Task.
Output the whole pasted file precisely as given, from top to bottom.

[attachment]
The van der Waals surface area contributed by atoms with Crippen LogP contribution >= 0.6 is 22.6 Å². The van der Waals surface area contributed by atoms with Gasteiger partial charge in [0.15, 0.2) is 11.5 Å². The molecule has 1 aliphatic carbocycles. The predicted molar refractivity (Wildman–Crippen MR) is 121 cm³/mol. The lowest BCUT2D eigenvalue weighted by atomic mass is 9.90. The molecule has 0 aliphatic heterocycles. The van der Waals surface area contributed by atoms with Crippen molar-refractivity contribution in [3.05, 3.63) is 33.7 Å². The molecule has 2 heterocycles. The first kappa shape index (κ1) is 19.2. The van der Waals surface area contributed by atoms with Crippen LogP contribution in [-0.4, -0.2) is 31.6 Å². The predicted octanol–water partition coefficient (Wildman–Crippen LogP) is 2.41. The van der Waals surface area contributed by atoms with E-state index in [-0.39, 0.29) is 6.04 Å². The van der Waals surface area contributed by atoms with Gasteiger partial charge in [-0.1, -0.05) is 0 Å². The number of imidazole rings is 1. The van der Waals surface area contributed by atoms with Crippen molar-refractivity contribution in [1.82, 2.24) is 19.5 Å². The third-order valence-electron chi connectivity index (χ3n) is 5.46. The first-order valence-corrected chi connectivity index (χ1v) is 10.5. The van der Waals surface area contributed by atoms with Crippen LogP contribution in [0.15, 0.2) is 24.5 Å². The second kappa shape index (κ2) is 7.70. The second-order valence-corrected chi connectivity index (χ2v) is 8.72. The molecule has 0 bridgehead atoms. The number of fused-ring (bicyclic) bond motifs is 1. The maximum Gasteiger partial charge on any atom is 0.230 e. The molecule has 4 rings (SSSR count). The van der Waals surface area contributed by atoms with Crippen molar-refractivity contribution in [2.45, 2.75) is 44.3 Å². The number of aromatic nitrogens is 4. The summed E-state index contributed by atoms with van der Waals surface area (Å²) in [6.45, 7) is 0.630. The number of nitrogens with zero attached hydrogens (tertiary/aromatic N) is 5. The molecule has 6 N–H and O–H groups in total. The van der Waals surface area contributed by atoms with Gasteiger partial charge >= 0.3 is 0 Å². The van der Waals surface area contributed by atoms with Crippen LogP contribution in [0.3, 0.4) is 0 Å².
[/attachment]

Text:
The van der Waals surface area contributed by atoms with Crippen LogP contribution >= 0.6 is 22.6 Å². The van der Waals surface area contributed by atoms with Gasteiger partial charge in [0.15, 0.2) is 11.5 Å². The molecule has 1 aliphatic carbocycles. The predicted molar refractivity (Wildman–Crippen MR) is 121 cm³/mol. The lowest BCUT2D eigenvalue weighted by atomic mass is 9.90. The molecule has 0 aliphatic heterocycles. The van der Waals surface area contributed by atoms with Crippen molar-refractivity contribution in [3.05, 3.63) is 33.7 Å². The molecule has 2 heterocycles. The first kappa shape index (κ1) is 19.2. The van der Waals surface area contributed by atoms with Crippen LogP contribution in [-0.4, -0.2) is 31.6 Å². The predicted octanol–water partition coefficient (Wildman–Crippen LogP) is 2.41. The van der Waals surface area contributed by atoms with E-state index in [-0.39, 0.29) is 6.04 Å². The van der Waals surface area contributed by atoms with Gasteiger partial charge in [-0.1, -0.05) is 0 Å². The number of imidazole rings is 1. The van der Waals surface area contributed by atoms with Crippen molar-refractivity contribution in [1.82, 2.24) is 19.5 Å². The third-order valence-electron chi connectivity index (χ3n) is 5.46. The first-order valence-corrected chi connectivity index (χ1v) is 10.5. The van der Waals surface area contributed by atoms with Crippen LogP contribution in [0.15, 0.2) is 24.5 Å². The second kappa shape index (κ2) is 7.70. The second-order valence-corrected chi connectivity index (χ2v) is 8.72. The molecule has 0 bridgehead atoms. The number of fused-ring (bicyclic) bond motifs is 1. The maximum Gasteiger partial charge on any atom is 0.230 e. The molecule has 4 rings (SSSR count). The van der Waals surface area contributed by atoms with Crippen molar-refractivity contribution in [2.45, 2.75) is 44.3 Å². The number of aromatic nitrogens is 4. The summed E-state index contributed by atoms with van der Waals surface area (Å²) in [6.45, 7) is 0.630. The number of nitrogens with zero attached hydrogens (tertiary/aromatic N) is 5. The molecule has 6 N–H and O–H groups in total. The van der Waals surface area contributed by atoms with Gasteiger partial charge >= 0.3 is 0 Å². The van der Waals surface area contributed by atoms with Crippen LogP contribution in [0.3, 0.4) is 0 Å².